Medicare is a government health insurance program that covers the medical needs of seniors (people over the age of 65) and young people with disabilities or end-stage renal disease. In this article we will be going over the four different Parts that comprise Medicare.
Medicare Part A covers hospitalization, home health services, skilled nursing facility care, nursing home care, and hospice services.
Medicare Part B covers preventive care, outpatient care, doctor?s services, ambulance services, x-rays, lab work, and medical supplies like wheelchairs and walkers.
Medicare Part C, also known as Medicare Advantage, is separate from Parts A and B. In other words, they?re two different health insurance policies. Part C includes Preferred Provider Organizations (PPOs), Health Maintenance Organizations (HMOs), special needs plans, private fee-for-service plans, and Medicare Medical Savings Account Plans. Plans under Medicare Part C are run by private companies even though they are regulated by the government. So, they are required to offer coverage that is comparable to what one would get under the original Medicare plans (Part A and B). Many Part C plans include prescription drug coverage, which brings us to Part D.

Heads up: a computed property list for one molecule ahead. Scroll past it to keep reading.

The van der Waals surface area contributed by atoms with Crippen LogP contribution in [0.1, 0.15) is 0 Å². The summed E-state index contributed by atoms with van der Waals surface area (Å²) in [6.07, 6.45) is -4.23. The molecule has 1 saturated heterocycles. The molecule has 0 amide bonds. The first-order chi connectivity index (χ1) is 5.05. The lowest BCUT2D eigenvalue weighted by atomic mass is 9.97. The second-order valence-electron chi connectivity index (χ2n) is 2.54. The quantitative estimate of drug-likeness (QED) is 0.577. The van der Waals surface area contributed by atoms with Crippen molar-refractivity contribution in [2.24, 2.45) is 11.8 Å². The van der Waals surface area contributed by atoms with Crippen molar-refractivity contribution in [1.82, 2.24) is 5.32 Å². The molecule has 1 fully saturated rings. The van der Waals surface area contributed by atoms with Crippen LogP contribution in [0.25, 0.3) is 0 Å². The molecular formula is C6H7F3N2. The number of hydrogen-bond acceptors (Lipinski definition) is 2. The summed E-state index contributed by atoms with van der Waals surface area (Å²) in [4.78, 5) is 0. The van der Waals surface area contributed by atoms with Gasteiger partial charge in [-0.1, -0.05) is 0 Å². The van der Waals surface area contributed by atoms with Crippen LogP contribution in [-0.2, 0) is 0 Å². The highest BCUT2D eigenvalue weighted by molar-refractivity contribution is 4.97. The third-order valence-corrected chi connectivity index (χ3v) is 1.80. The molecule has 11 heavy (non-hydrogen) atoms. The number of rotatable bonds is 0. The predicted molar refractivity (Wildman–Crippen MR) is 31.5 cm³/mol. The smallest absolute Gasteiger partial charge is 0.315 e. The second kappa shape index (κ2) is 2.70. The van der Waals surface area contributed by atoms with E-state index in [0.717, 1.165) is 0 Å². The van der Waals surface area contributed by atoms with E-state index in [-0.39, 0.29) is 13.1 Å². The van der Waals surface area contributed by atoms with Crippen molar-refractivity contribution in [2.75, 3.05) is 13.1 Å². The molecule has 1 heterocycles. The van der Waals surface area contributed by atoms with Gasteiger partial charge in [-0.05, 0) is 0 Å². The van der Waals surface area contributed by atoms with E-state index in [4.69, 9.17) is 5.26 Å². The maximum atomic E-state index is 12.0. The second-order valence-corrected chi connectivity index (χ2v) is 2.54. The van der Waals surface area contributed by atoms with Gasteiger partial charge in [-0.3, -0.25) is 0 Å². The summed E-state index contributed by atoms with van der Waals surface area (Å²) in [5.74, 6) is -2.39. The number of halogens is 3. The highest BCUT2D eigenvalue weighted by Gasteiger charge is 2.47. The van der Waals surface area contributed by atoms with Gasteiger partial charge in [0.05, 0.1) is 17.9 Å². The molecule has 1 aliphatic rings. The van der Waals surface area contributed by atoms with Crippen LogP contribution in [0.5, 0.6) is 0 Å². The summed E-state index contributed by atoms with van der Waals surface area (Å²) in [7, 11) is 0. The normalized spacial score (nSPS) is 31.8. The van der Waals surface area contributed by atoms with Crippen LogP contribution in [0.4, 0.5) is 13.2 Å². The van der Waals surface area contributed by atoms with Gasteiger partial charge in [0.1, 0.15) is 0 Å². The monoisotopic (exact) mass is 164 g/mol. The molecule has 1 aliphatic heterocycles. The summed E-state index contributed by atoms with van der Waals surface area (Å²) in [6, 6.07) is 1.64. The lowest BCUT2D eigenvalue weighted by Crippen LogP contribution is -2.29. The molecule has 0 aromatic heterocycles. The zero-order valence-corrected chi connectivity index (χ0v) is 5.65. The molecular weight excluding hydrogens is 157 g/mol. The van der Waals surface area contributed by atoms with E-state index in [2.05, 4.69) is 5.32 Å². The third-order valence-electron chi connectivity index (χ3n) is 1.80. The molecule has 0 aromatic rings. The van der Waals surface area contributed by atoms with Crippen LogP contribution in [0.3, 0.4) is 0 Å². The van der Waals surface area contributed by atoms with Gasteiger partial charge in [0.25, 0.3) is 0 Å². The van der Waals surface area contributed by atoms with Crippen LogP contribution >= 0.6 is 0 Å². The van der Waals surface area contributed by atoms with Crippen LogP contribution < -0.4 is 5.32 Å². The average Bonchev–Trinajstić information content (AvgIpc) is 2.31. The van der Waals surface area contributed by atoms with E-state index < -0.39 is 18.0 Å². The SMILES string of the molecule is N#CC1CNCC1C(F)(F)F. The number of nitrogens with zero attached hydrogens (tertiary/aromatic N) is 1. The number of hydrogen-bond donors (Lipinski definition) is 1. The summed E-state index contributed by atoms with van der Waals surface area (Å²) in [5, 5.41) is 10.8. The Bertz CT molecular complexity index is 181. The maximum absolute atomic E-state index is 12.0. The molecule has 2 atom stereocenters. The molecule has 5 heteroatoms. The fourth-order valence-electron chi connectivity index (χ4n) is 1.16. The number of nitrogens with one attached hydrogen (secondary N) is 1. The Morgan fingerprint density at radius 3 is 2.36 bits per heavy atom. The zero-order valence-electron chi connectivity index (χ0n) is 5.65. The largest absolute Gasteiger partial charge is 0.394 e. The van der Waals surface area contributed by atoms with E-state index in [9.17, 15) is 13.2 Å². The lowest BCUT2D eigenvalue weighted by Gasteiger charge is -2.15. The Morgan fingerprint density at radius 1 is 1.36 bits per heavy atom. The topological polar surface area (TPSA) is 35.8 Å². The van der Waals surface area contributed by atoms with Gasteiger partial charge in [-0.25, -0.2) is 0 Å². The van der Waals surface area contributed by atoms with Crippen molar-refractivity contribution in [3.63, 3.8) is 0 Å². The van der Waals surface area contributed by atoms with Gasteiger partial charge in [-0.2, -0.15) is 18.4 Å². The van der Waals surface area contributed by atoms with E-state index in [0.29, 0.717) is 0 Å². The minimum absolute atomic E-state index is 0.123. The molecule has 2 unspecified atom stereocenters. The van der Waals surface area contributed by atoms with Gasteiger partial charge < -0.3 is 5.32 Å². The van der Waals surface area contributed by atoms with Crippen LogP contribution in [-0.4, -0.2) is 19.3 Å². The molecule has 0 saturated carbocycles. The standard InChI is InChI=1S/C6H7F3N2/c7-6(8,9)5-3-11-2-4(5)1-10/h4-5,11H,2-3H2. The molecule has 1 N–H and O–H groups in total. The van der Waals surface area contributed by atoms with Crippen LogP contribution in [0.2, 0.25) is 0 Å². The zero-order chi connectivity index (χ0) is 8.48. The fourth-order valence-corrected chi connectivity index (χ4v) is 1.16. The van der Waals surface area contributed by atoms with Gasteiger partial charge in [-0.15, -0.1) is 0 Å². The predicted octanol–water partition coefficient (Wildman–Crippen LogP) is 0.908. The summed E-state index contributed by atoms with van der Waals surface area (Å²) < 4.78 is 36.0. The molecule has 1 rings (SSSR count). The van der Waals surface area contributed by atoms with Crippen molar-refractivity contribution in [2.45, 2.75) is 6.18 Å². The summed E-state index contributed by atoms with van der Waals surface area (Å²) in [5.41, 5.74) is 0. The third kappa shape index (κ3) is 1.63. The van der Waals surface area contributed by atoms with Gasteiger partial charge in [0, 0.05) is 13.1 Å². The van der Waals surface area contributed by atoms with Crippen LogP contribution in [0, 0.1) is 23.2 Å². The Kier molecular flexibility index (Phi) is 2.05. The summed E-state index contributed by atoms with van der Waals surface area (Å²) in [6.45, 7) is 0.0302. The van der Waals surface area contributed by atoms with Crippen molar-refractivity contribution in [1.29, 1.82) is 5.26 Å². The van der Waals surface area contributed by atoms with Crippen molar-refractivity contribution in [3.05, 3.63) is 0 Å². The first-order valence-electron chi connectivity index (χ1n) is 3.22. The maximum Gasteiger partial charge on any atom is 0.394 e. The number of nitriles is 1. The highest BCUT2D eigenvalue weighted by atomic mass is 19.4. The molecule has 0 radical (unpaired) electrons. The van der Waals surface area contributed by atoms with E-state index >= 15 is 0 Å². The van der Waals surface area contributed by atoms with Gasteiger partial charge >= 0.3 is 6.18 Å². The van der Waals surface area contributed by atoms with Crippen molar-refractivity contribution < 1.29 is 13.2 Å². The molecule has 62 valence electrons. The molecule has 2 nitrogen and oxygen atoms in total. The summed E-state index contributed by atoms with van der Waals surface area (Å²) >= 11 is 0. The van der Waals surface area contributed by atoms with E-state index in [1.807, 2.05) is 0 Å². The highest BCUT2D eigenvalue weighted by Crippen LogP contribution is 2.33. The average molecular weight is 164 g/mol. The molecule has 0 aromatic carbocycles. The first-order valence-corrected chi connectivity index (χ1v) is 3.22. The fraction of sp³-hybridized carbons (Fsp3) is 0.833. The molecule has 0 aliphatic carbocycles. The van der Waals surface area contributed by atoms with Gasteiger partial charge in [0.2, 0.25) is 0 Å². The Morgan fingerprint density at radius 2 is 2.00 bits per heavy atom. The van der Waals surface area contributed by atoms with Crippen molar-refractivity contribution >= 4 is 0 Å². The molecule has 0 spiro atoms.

Medicare Part D is prescription drug coverage; however, it is offered only through private companies and cannot be purchased as a policy on its own. For those covered by Medicare Parts A and B (also known as ?original Medicare?), Part D is an optional add-on that comes with additional costs.
As soon as you turn 65, you are automatically enrolled in original Medicare. You can opt out and select Part C if you prefer that plan. Keep in mind that most Part C plans will have a higher monthly premium than original Medicare.
Make sure you carefully review all of the details of each plan and consider your health and budget before making any decisions.